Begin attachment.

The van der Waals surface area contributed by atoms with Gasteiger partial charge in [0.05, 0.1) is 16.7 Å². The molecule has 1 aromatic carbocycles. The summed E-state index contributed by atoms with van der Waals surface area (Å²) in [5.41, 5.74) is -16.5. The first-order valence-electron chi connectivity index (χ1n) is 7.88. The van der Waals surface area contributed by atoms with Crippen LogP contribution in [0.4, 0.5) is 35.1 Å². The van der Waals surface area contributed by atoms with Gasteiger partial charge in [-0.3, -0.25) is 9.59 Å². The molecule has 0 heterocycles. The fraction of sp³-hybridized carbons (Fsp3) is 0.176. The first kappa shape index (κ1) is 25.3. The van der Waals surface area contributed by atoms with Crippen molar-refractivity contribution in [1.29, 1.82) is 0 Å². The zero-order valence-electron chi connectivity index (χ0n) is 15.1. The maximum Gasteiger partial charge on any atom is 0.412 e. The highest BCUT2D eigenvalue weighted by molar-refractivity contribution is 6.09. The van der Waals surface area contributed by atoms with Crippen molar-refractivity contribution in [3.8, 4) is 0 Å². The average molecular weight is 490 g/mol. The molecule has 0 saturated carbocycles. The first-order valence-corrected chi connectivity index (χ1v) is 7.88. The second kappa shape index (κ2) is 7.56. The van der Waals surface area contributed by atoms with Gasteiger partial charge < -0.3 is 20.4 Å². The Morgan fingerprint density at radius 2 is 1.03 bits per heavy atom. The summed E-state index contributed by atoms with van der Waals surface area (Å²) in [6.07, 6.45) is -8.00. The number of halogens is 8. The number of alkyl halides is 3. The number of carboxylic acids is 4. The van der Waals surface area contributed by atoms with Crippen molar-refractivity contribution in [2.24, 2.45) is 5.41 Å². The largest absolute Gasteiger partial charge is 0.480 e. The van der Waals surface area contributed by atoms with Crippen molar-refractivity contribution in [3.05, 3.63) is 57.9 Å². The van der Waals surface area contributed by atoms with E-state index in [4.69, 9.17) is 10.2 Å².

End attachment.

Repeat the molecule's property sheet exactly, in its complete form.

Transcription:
The van der Waals surface area contributed by atoms with Gasteiger partial charge in [0.05, 0.1) is 16.7 Å². The molecule has 1 aromatic carbocycles. The summed E-state index contributed by atoms with van der Waals surface area (Å²) in [5.41, 5.74) is -16.5. The first-order valence-electron chi connectivity index (χ1n) is 7.88. The van der Waals surface area contributed by atoms with Crippen LogP contribution in [0.4, 0.5) is 35.1 Å². The van der Waals surface area contributed by atoms with Gasteiger partial charge in [-0.3, -0.25) is 9.59 Å². The molecule has 0 heterocycles. The fraction of sp³-hybridized carbons (Fsp3) is 0.176. The first kappa shape index (κ1) is 25.3. The van der Waals surface area contributed by atoms with Crippen molar-refractivity contribution in [1.29, 1.82) is 0 Å². The zero-order valence-electron chi connectivity index (χ0n) is 15.1. The maximum Gasteiger partial charge on any atom is 0.412 e. The highest BCUT2D eigenvalue weighted by molar-refractivity contribution is 6.09. The van der Waals surface area contributed by atoms with Crippen molar-refractivity contribution in [3.8, 4) is 0 Å². The average molecular weight is 490 g/mol. The molecule has 0 saturated carbocycles. The first-order valence-corrected chi connectivity index (χ1v) is 7.88. The second kappa shape index (κ2) is 7.56. The van der Waals surface area contributed by atoms with Gasteiger partial charge < -0.3 is 20.4 Å². The Morgan fingerprint density at radius 2 is 1.03 bits per heavy atom. The summed E-state index contributed by atoms with van der Waals surface area (Å²) in [6.07, 6.45) is -8.00. The number of halogens is 8. The number of alkyl halides is 3. The number of carboxylic acids is 4. The van der Waals surface area contributed by atoms with Crippen molar-refractivity contribution in [2.24, 2.45) is 5.41 Å². The largest absolute Gasteiger partial charge is 0.480 e. The van der Waals surface area contributed by atoms with Crippen molar-refractivity contribution in [3.05, 3.63) is 57.9 Å². The van der Waals surface area contributed by atoms with E-state index in [4.69, 9.17) is 10.2 Å².